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Overcoming Obstacles

Posted on February 12, 2019

Several people state that they hate writing, as they find it incredibly difficult to start their work, or they get stuck along the way, or they keep getting distracted, and so on.  Luckily for them, Anne Lamott and Donald Murray have plenty of advice to guide them along the writing process.

In Lamott’s work, “Shitty First Drafts,” she talks about how she struggles to begin to writing a draft.  She says that most writers “…often feel like we are pulling teeth…” and that “the right words and sentences just do not come pouring out…”  Lamott says that the only way to solve this is to “…write really, really shitty first drafts.” In the first draft, it doesn’t matter what you write, even if it’s nonsense, as you will eventually get where you need to be.  Similarly, Donald Murray says in his work, “The Maker’s Eye,” that, “when professional writers complete their first draft, they usually feel they are at the start of the writing process.” The first draft is an “…opportunity to discover what they have to say and how they can best say it.”  Thus, both writers agree that the first draft should be bad, as it is only the starting point in the writing process.

From that point, Lamott and Murray begin to talk about different tips and strategies that they use for their writing.  In Lamott’s piece, she goes further into depth about the concept of a “shitty first draft.” She says that to begin her draft takes a bit of time, as she, like many others, procrastinates.  Lamott states the best way to overcome this is to just sit down and write anything, even if it’s terrible, it will give you something to work with. She then moves on to describe another problem many people likely face, the voices inside their head.  Lamott describes these voices as very distracting and harmful to her writing, going as far as saying that they are “…at least half the battle I fight daily.” According to a hypnotist that she visited, the best way to combat these voices is to isolate each one, imagine them as a mouse, them into a jar, and mute them.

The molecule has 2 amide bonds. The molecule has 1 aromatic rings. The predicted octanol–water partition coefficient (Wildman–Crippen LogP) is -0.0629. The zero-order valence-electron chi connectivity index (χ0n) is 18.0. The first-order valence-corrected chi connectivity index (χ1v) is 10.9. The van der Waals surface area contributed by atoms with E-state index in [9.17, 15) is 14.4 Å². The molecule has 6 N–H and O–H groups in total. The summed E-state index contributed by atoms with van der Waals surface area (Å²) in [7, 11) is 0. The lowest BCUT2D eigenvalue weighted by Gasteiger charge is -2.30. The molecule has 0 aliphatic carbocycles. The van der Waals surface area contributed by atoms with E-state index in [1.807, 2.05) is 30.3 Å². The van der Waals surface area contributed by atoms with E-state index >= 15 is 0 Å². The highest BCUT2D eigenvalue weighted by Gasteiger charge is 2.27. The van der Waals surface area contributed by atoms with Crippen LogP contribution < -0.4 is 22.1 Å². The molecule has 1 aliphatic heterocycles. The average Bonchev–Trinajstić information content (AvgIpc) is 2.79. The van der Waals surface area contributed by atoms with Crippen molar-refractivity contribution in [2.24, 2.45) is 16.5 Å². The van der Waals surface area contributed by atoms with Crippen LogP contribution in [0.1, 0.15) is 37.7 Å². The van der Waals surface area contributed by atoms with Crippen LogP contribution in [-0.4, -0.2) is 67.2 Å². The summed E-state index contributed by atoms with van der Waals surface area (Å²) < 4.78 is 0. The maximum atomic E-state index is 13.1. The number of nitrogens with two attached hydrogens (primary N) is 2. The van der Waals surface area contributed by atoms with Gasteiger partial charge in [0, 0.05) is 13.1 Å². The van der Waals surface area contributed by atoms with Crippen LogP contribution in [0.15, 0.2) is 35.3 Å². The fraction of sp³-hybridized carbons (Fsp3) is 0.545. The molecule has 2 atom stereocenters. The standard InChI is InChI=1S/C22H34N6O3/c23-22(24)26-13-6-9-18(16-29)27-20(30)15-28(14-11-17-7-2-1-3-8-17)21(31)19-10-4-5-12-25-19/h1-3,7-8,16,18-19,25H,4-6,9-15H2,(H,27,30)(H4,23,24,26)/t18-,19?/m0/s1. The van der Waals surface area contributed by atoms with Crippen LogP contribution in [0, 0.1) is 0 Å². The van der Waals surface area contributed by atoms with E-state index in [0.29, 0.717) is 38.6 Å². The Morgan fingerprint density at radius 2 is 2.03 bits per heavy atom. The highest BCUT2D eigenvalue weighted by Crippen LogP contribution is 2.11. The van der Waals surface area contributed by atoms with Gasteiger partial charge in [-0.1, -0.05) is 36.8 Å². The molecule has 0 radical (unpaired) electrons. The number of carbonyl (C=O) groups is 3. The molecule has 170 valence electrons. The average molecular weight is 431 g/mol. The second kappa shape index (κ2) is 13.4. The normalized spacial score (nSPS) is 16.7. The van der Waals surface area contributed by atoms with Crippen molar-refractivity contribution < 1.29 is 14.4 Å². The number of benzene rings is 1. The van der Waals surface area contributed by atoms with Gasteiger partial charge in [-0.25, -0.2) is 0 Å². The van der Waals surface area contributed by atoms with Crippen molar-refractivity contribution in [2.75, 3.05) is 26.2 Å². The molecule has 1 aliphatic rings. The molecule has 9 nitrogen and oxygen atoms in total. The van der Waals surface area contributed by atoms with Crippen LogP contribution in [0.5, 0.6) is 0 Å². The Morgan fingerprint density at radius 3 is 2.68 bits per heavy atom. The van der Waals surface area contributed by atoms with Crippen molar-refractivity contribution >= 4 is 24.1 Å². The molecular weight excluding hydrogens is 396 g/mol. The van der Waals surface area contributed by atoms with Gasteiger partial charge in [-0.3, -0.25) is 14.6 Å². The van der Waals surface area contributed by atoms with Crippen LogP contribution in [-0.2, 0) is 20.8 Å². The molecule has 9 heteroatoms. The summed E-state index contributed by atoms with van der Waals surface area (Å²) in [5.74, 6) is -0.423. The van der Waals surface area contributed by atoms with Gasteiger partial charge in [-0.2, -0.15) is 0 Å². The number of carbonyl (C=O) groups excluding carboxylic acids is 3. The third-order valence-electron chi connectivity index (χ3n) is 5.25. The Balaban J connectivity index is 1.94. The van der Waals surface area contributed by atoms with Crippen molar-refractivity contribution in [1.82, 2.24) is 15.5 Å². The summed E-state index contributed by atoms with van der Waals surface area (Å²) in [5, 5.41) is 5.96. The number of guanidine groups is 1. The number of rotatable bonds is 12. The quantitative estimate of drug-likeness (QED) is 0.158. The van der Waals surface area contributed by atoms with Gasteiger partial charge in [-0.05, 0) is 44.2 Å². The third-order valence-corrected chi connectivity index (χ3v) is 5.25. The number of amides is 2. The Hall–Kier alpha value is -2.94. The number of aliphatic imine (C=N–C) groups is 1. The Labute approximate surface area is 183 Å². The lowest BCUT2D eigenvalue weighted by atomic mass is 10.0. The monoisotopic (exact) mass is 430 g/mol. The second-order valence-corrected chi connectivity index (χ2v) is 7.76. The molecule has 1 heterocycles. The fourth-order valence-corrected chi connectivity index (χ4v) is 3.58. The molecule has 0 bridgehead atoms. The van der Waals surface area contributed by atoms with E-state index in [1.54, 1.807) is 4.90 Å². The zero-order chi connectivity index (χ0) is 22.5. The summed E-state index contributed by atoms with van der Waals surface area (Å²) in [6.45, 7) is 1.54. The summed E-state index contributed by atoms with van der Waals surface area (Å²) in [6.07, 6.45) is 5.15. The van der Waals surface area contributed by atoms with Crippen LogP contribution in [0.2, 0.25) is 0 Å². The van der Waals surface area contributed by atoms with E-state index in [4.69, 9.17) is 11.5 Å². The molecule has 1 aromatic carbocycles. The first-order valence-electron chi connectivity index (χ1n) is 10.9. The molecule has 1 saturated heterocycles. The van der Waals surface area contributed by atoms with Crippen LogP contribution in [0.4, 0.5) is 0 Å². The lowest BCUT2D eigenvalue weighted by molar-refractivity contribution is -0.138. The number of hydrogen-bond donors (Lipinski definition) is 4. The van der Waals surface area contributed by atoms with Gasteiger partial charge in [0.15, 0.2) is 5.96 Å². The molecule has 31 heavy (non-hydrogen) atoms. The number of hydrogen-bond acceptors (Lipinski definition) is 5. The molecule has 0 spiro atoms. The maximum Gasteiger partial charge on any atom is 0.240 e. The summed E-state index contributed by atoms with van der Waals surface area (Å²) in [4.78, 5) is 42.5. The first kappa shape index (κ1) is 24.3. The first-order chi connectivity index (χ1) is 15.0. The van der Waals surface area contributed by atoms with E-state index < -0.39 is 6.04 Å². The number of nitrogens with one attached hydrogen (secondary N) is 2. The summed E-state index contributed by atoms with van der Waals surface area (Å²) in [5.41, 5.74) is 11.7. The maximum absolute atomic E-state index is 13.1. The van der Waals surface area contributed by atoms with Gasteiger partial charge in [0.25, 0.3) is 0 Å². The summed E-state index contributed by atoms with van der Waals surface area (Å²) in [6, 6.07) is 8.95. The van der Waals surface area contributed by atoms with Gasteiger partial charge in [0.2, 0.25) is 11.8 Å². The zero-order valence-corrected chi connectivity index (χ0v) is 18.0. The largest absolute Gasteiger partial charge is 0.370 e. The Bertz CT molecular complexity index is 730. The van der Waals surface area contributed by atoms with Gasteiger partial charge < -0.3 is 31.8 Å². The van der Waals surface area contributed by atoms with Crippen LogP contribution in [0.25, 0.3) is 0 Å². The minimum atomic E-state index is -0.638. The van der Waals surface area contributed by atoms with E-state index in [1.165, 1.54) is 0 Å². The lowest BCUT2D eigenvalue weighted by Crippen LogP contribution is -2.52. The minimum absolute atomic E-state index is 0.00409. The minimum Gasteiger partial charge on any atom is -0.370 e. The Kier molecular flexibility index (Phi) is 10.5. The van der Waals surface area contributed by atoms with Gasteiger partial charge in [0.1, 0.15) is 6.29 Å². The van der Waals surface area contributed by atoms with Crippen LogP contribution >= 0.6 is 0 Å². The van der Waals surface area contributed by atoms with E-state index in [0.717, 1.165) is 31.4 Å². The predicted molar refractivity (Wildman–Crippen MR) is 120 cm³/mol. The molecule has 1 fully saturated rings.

Murray, though different from Lamott’s, also gives helpful tips and strategies.  To start off, he says that one must detach themselves from their work to begin writing.  He then mentions that writing has seven key elements: subject, audience, form, structure, development, dimension, and tone.  By including these elements in your writing, it will be much stronger. Murray also says that it is best to edit your writing in short bursts, either fifteen or twenty minutes.  By doing so you can catch more errors and make more improvements rather than letting them pass. Murray also says that your writing should show the reader the subject, each word choice should be deliberate, and each line must connect to the others.

While Murray and Lamott approach the idea in different ways, both show that the writing process is longer than it seems.  Both writers admit that writing can be hard, and confess that they often get stuck as well. But they do not stop because of these obstacles, instead, they find ways to overcome them and list their methods so that we may pass them as well.

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